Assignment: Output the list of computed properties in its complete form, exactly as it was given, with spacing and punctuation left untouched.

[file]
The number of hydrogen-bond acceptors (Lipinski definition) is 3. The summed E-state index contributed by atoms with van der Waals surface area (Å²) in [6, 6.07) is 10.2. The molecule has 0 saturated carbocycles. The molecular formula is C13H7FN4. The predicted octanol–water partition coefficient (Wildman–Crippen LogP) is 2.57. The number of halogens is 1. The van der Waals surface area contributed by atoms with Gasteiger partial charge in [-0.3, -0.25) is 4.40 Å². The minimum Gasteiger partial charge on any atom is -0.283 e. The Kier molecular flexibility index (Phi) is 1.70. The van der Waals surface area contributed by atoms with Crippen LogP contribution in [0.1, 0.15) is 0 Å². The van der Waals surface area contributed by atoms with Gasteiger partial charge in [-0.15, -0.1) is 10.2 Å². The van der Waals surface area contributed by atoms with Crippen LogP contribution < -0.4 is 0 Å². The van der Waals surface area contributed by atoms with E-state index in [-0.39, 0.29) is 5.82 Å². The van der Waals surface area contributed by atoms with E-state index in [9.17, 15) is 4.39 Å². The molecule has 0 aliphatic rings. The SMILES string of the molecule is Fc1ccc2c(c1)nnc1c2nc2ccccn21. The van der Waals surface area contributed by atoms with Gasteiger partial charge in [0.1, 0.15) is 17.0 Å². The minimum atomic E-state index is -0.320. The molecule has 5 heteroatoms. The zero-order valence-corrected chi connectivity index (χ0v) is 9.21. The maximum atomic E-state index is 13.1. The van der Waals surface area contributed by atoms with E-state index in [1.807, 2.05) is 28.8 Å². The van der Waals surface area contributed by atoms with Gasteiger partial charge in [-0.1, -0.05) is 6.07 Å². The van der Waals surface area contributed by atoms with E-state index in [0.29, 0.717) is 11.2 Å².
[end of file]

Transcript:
The number of hydrogen-bond acceptors (Lipinski definition) is 3. The summed E-state index contributed by atoms with van der Waals surface area (Å²) in [6, 6.07) is 10.2. The molecule has 0 saturated carbocycles. The molecular formula is C13H7FN4. The predicted octanol–water partition coefficient (Wildman–Crippen LogP) is 2.57. The number of halogens is 1. The van der Waals surface area contributed by atoms with Gasteiger partial charge in [-0.3, -0.25) is 4.40 Å². The minimum Gasteiger partial charge on any atom is -0.283 e. The Kier molecular flexibility index (Phi) is 1.70. The van der Waals surface area contributed by atoms with Crippen LogP contribution in [0.1, 0.15) is 0 Å². The van der Waals surface area contributed by atoms with Gasteiger partial charge in [-0.15, -0.1) is 10.2 Å². The van der Waals surface area contributed by atoms with Crippen LogP contribution < -0.4 is 0 Å². The van der Waals surface area contributed by atoms with E-state index in [-0.39, 0.29) is 5.82 Å². The van der Waals surface area contributed by atoms with E-state index in [9.17, 15) is 4.39 Å². The molecule has 0 aliphatic rings. The SMILES string of the molecule is Fc1ccc2c(c1)nnc1c2nc2ccccn21. The van der Waals surface area contributed by atoms with Gasteiger partial charge in [0.1, 0.15) is 17.0 Å². The minimum atomic E-state index is -0.320. The molecule has 5 heteroatoms. The zero-order valence-corrected chi connectivity index (χ0v) is 9.21. The maximum atomic E-state index is 13.1. The van der Waals surface area contributed by atoms with E-state index in [1.807, 2.05) is 28.8 Å². The van der Waals surface area contributed by atoms with Gasteiger partial charge in [-0.1, -0.05) is 6.07 Å². The van der Waals surface area contributed by atoms with E-state index in [0.29, 0.717) is 11.2 Å².